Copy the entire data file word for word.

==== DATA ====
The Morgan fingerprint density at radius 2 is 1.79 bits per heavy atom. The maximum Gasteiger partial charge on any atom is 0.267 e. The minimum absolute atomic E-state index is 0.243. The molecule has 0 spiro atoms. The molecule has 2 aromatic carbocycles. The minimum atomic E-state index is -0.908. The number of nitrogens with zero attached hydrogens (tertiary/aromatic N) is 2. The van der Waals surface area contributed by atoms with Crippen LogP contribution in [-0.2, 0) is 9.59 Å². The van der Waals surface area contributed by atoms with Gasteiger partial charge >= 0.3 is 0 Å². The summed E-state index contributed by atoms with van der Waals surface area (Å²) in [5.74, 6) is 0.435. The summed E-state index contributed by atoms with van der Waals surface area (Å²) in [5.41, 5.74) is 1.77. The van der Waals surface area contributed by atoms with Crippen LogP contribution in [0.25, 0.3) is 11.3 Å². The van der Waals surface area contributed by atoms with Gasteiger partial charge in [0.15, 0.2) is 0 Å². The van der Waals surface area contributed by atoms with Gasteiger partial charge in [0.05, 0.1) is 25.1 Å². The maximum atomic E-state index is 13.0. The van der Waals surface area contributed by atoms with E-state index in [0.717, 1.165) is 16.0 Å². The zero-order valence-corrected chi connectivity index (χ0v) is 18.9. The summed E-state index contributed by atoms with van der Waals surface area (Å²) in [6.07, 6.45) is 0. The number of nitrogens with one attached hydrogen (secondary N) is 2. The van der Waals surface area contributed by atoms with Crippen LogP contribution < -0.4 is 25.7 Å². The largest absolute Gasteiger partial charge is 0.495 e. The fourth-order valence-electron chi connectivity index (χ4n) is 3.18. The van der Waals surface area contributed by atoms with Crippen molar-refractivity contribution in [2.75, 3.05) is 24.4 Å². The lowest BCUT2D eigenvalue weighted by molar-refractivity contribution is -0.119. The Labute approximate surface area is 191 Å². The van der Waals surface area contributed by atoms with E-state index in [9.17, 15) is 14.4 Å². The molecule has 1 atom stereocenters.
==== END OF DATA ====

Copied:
The Morgan fingerprint density at radius 2 is 1.79 bits per heavy atom. The maximum Gasteiger partial charge on any atom is 0.267 e. The minimum absolute atomic E-state index is 0.243. The molecule has 0 spiro atoms. The molecule has 2 aromatic carbocycles. The minimum atomic E-state index is -0.908. The number of nitrogens with zero attached hydrogens (tertiary/aromatic N) is 2. The van der Waals surface area contributed by atoms with Crippen LogP contribution in [-0.2, 0) is 9.59 Å². The van der Waals surface area contributed by atoms with Gasteiger partial charge >= 0.3 is 0 Å². The summed E-state index contributed by atoms with van der Waals surface area (Å²) in [5.74, 6) is 0.435. The summed E-state index contributed by atoms with van der Waals surface area (Å²) in [5.41, 5.74) is 1.77. The van der Waals surface area contributed by atoms with Crippen LogP contribution in [0.25, 0.3) is 11.3 Å². The van der Waals surface area contributed by atoms with Gasteiger partial charge in [0.15, 0.2) is 0 Å². The van der Waals surface area contributed by atoms with Gasteiger partial charge in [0.05, 0.1) is 25.1 Å². The maximum atomic E-state index is 13.0. The van der Waals surface area contributed by atoms with E-state index in [0.717, 1.165) is 16.0 Å². The zero-order valence-corrected chi connectivity index (χ0v) is 18.9. The summed E-state index contributed by atoms with van der Waals surface area (Å²) in [6.07, 6.45) is 0. The number of nitrogens with one attached hydrogen (secondary N) is 2. The van der Waals surface area contributed by atoms with Crippen LogP contribution < -0.4 is 25.7 Å². The largest absolute Gasteiger partial charge is 0.495 e. The fourth-order valence-electron chi connectivity index (χ4n) is 3.18. The van der Waals surface area contributed by atoms with Crippen molar-refractivity contribution in [2.75, 3.05) is 24.4 Å². The lowest BCUT2D eigenvalue weighted by molar-refractivity contribution is -0.119. The Labute approximate surface area is 191 Å². The van der Waals surface area contributed by atoms with E-state index in [9.17, 15) is 14.4 Å². The molecule has 1 atom stereocenters.